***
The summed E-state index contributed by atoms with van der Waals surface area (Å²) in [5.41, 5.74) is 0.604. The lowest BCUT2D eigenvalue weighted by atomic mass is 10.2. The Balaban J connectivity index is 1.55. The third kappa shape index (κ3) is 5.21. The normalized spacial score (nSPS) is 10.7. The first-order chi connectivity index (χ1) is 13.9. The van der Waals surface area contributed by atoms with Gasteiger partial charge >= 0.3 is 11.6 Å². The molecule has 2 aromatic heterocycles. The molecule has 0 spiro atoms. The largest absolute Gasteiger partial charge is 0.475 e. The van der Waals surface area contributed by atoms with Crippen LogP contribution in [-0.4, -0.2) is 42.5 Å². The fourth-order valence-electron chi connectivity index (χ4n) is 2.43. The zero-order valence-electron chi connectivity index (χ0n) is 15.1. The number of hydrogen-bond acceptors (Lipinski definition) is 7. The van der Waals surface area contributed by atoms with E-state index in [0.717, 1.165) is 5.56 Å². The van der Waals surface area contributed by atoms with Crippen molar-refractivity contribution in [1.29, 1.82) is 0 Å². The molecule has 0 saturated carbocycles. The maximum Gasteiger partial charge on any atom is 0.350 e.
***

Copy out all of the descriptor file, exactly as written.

The summed E-state index contributed by atoms with van der Waals surface area (Å²) in [5.41, 5.74) is 0.604. The lowest BCUT2D eigenvalue weighted by atomic mass is 10.2. The Balaban J connectivity index is 1.55. The third kappa shape index (κ3) is 5.21. The normalized spacial score (nSPS) is 10.7. The first-order chi connectivity index (χ1) is 13.9. The van der Waals surface area contributed by atoms with Gasteiger partial charge >= 0.3 is 11.6 Å². The molecule has 2 aromatic heterocycles. The molecule has 0 spiro atoms. The largest absolute Gasteiger partial charge is 0.475 e. The van der Waals surface area contributed by atoms with Crippen LogP contribution in [-0.4, -0.2) is 42.5 Å². The fourth-order valence-electron chi connectivity index (χ4n) is 2.43. The zero-order valence-electron chi connectivity index (χ0n) is 15.1. The number of hydrogen-bond acceptors (Lipinski definition) is 7. The van der Waals surface area contributed by atoms with E-state index in [0.717, 1.165) is 5.56 Å². The van der Waals surface area contributed by atoms with Crippen molar-refractivity contribution in [1.29, 1.82) is 0 Å². The molecule has 0 saturated carbocycles. The maximum Gasteiger partial charge on any atom is 0.350 e.